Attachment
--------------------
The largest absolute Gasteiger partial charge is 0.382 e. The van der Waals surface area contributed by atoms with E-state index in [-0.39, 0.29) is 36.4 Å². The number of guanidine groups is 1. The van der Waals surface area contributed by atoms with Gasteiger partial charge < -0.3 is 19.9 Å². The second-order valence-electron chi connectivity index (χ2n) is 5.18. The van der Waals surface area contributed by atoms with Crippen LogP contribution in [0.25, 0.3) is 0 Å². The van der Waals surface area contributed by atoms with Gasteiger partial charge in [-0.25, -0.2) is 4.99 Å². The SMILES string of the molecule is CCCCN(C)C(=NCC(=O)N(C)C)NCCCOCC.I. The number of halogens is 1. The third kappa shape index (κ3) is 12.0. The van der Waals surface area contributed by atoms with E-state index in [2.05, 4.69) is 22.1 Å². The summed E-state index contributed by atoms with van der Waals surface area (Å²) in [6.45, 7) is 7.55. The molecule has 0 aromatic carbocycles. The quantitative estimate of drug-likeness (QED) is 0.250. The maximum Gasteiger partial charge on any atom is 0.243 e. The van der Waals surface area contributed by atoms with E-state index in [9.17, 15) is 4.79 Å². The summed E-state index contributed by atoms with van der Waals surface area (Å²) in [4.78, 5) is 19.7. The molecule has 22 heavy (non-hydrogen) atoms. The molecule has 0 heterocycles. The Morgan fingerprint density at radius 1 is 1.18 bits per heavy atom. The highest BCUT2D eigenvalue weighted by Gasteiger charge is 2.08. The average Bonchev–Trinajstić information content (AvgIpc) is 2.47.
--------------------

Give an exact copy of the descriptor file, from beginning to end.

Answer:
The largest absolute Gasteiger partial charge is 0.382 e. The van der Waals surface area contributed by atoms with E-state index in [-0.39, 0.29) is 36.4 Å². The number of guanidine groups is 1. The van der Waals surface area contributed by atoms with Gasteiger partial charge < -0.3 is 19.9 Å². The second-order valence-electron chi connectivity index (χ2n) is 5.18. The van der Waals surface area contributed by atoms with Crippen LogP contribution in [0.25, 0.3) is 0 Å². The van der Waals surface area contributed by atoms with Gasteiger partial charge in [-0.25, -0.2) is 4.99 Å². The SMILES string of the molecule is CCCCN(C)C(=NCC(=O)N(C)C)NCCCOCC.I. The number of halogens is 1. The third kappa shape index (κ3) is 12.0. The van der Waals surface area contributed by atoms with E-state index in [2.05, 4.69) is 22.1 Å². The summed E-state index contributed by atoms with van der Waals surface area (Å²) in [6.45, 7) is 7.55. The molecule has 0 aromatic carbocycles. The quantitative estimate of drug-likeness (QED) is 0.250. The maximum Gasteiger partial charge on any atom is 0.243 e. The van der Waals surface area contributed by atoms with E-state index in [9.17, 15) is 4.79 Å². The summed E-state index contributed by atoms with van der Waals surface area (Å²) in [4.78, 5) is 19.7. The molecule has 22 heavy (non-hydrogen) atoms. The molecule has 0 heterocycles. The Morgan fingerprint density at radius 1 is 1.18 bits per heavy atom. The highest BCUT2D eigenvalue weighted by Gasteiger charge is 2.08. The average Bonchev–Trinajstić information content (AvgIpc) is 2.47.